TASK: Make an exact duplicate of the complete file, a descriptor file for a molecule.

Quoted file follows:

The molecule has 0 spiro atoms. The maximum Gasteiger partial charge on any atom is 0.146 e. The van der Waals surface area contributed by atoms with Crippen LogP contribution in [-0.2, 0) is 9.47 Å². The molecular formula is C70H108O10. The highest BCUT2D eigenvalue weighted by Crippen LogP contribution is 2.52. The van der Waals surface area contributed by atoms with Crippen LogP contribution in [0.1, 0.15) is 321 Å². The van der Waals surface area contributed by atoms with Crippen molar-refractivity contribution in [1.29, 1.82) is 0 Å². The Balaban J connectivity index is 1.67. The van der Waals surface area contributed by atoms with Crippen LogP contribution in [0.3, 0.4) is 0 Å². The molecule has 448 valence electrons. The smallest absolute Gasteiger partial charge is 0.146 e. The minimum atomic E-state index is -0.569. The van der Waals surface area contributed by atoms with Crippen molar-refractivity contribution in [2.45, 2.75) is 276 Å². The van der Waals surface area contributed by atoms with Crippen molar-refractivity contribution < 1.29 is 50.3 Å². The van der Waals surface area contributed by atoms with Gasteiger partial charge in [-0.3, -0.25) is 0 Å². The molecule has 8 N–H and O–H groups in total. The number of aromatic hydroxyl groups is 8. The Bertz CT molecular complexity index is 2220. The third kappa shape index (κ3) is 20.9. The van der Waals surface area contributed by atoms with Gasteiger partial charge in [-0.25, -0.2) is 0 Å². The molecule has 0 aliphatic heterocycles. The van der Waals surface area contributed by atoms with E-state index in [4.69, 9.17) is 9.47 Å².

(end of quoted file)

The molecule has 0 spiro atoms. The maximum Gasteiger partial charge on any atom is 0.146 e. The van der Waals surface area contributed by atoms with Crippen LogP contribution in [-0.2, 0) is 9.47 Å². The molecular formula is C70H108O10. The highest BCUT2D eigenvalue weighted by Crippen LogP contribution is 2.52. The van der Waals surface area contributed by atoms with Crippen LogP contribution in [0.1, 0.15) is 321 Å². The van der Waals surface area contributed by atoms with Crippen molar-refractivity contribution in [1.29, 1.82) is 0 Å². The Balaban J connectivity index is 1.67. The van der Waals surface area contributed by atoms with Crippen LogP contribution in [0.3, 0.4) is 0 Å². The molecule has 448 valence electrons. The smallest absolute Gasteiger partial charge is 0.146 e. The minimum atomic E-state index is -0.569. The van der Waals surface area contributed by atoms with Crippen molar-refractivity contribution in [2.45, 2.75) is 276 Å². The van der Waals surface area contributed by atoms with Crippen molar-refractivity contribution < 1.29 is 50.3 Å². The van der Waals surface area contributed by atoms with Gasteiger partial charge in [-0.3, -0.25) is 0 Å². The molecule has 8 N–H and O–H groups in total. The number of aromatic hydroxyl groups is 8. The Bertz CT molecular complexity index is 2220. The third kappa shape index (κ3) is 20.9. The van der Waals surface area contributed by atoms with Gasteiger partial charge in [-0.25, -0.2) is 0 Å². The molecule has 0 aliphatic heterocycles. The van der Waals surface area contributed by atoms with E-state index in [4.69, 9.17) is 9.47 Å².